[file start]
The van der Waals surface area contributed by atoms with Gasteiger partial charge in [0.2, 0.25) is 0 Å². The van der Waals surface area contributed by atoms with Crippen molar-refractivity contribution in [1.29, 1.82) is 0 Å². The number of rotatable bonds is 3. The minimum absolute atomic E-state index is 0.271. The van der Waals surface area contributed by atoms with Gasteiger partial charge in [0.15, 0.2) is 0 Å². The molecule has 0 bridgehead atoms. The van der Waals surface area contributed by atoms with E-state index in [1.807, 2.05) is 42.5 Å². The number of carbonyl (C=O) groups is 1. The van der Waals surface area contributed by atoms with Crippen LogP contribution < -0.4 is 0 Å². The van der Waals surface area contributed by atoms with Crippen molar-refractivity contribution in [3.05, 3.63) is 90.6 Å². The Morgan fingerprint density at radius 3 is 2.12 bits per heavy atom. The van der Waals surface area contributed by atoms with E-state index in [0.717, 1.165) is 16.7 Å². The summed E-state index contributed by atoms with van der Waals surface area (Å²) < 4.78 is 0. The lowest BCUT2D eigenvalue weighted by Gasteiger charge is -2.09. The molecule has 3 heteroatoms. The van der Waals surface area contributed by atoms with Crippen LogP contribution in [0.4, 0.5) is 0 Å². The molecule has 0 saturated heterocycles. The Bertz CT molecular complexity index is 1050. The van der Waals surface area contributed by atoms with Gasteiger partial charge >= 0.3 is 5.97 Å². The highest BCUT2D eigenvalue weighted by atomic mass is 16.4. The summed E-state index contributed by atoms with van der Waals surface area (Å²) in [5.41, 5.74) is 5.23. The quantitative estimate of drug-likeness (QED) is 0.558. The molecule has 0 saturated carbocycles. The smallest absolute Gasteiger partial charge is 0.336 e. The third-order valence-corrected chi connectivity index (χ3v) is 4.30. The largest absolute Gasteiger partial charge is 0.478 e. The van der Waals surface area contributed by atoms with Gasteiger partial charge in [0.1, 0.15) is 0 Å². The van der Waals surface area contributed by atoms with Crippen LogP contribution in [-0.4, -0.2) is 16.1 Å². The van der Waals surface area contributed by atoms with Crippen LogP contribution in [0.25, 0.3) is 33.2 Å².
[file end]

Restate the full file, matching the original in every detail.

The van der Waals surface area contributed by atoms with Gasteiger partial charge in [0.2, 0.25) is 0 Å². The van der Waals surface area contributed by atoms with Crippen molar-refractivity contribution in [1.29, 1.82) is 0 Å². The number of rotatable bonds is 3. The minimum absolute atomic E-state index is 0.271. The van der Waals surface area contributed by atoms with Gasteiger partial charge in [0.15, 0.2) is 0 Å². The molecule has 0 bridgehead atoms. The van der Waals surface area contributed by atoms with E-state index in [1.807, 2.05) is 42.5 Å². The number of carbonyl (C=O) groups is 1. The van der Waals surface area contributed by atoms with Crippen LogP contribution < -0.4 is 0 Å². The van der Waals surface area contributed by atoms with Crippen molar-refractivity contribution in [3.05, 3.63) is 90.6 Å². The Morgan fingerprint density at radius 3 is 2.12 bits per heavy atom. The van der Waals surface area contributed by atoms with E-state index in [0.717, 1.165) is 16.7 Å². The summed E-state index contributed by atoms with van der Waals surface area (Å²) < 4.78 is 0. The lowest BCUT2D eigenvalue weighted by Gasteiger charge is -2.09. The molecule has 3 heteroatoms. The van der Waals surface area contributed by atoms with Crippen LogP contribution in [0.4, 0.5) is 0 Å². The molecule has 0 saturated heterocycles. The Bertz CT molecular complexity index is 1050. The van der Waals surface area contributed by atoms with Gasteiger partial charge >= 0.3 is 5.97 Å². The highest BCUT2D eigenvalue weighted by atomic mass is 16.4. The summed E-state index contributed by atoms with van der Waals surface area (Å²) in [5.41, 5.74) is 5.23. The quantitative estimate of drug-likeness (QED) is 0.558. The molecule has 0 saturated carbocycles. The smallest absolute Gasteiger partial charge is 0.336 e. The third-order valence-corrected chi connectivity index (χ3v) is 4.30. The largest absolute Gasteiger partial charge is 0.478 e. The van der Waals surface area contributed by atoms with Gasteiger partial charge in [0.1, 0.15) is 0 Å². The van der Waals surface area contributed by atoms with Crippen LogP contribution in [-0.4, -0.2) is 16.1 Å². The van der Waals surface area contributed by atoms with Crippen LogP contribution in [0.25, 0.3) is 33.2 Å².